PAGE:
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1 year ago, I accepted a new job with an education budget included. I turned down their initial job offer. When they asked if there was anything that could entice me to reconsider, I countered with the options of an increased salary or an education budget.

The job became too much... I was given many duties well outside of the job description I signed when I took the job. Also, an employee that left was not replaced and I had to take on many of his duties as well. I have been stressed to the point of affecting my health and working endless hours of overtime that I don't get paid for because I'm on salary.

Now that I have accepted another job (similar pay, less stress/hours), I am being asked to repay the education budget and realizing that the job offer did stipulate 2 years of employment. I am trying to negotiate with the employer based on the fact that I wouldn't have accepted the job without the education. However, if that fails, I still think I have a case because the clause is worded "I will to the best of my ability continue to work for (company) for 2 years". I have put every effort I have into the job, put in all the time required to keep up with the added duties, and in the end I am still being asked for more.

Would the "best of my ability" argument hold up if I get taken to court?

(Amount: $2500, Country: Canada)

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  • Please add country tag. Also how much money are we talking about? – Pete Belford Sep 1 '15 at 15:31
  • Added above: amount is $2500, I'm in Canada. – JTSU Sep 1 '15 at 15:39
  • Who wrote the contract - specifically the clause? Did you discuss the clause or did the employer write it and you agreed to it? – jqning Sep 1 '15 at 16:16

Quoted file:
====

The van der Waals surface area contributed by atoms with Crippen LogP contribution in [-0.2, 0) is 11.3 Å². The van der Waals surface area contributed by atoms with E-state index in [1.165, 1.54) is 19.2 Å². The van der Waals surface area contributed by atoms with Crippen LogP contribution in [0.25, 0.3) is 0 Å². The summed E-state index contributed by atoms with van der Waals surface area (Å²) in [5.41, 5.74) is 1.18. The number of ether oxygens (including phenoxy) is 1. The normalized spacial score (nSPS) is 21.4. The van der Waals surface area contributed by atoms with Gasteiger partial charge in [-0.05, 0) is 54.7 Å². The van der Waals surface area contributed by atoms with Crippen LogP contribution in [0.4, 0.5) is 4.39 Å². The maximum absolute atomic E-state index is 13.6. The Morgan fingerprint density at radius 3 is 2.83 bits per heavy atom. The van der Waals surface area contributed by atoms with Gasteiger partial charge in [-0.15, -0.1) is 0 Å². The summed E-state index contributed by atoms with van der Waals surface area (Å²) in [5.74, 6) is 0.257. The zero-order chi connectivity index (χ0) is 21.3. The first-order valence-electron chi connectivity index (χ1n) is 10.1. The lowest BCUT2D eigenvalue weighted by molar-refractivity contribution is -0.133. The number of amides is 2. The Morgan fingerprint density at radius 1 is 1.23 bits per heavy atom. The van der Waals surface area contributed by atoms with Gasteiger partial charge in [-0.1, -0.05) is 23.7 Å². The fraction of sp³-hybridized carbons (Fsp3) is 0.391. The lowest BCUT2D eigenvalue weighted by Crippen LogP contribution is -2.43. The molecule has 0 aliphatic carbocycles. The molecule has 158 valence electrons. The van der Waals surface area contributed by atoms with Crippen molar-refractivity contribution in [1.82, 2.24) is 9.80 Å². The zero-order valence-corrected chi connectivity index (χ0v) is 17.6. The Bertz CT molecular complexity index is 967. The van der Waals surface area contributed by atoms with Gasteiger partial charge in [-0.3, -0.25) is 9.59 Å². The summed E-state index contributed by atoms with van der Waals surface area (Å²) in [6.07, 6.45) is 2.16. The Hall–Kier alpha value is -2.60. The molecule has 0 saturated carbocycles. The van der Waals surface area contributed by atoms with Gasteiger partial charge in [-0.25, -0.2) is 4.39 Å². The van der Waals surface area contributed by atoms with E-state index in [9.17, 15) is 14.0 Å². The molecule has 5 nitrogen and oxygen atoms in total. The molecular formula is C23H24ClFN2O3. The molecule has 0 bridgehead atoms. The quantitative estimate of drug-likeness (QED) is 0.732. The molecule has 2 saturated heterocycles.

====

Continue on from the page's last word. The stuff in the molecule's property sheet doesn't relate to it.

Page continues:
• The employer wrote the clause/contract. – JTSU Sep 1 '15 at 17:08
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There is a general common law doctrine of contract interpretation which tells us that ambiguities are construed against the drafter. In your case, had the employer intended to require two years of work (or else reimbursement back to them) they could have explicitly stated this. The fact is, the contract is written as it is for a reason, likely to entice you to accept the offer of employment. They softballed the requirements to get you to take the job and now they are trying to play hardball.

I would hope that a court would find this and tell the employer to think about these clauses next time. The fact is, after a deal goes south is a bad time for an employer to start explaining what these terms mean.

You have fulfilled your half of the bargain. If the facts are as you say they are then you satisfied the "best of my ability" condition.

Another problem you might have is if the employer does not take you to court but instead continues to make threats, maybe sends a collections agency after you. In that case you will need to get an injunction to stop the employer. In other words, get a court to state that you do not owe them any money and enjoin them from continuing to as if you do.

EDIT: as a commenter mentioned, a contract may explicitly provide that ambiguous terms will not be construed against either party.

  • The one thing I'd consider here, is that these clauses are extremely common and well-known. I've never heard of an employer offering money for education and not including an explicit requirement to continue employment for a duration after the education payment, except in very small employers (who probably don't know better). Unless the employee didn't ever get notice of this clause (outside of the contract itself) it seems unlikely to be viewed favorably; and, at least in all three of my positions, it's always been covered in HR orientation, if perhaps a bit cursorily. – Joe Sep 1 '15 at 19:45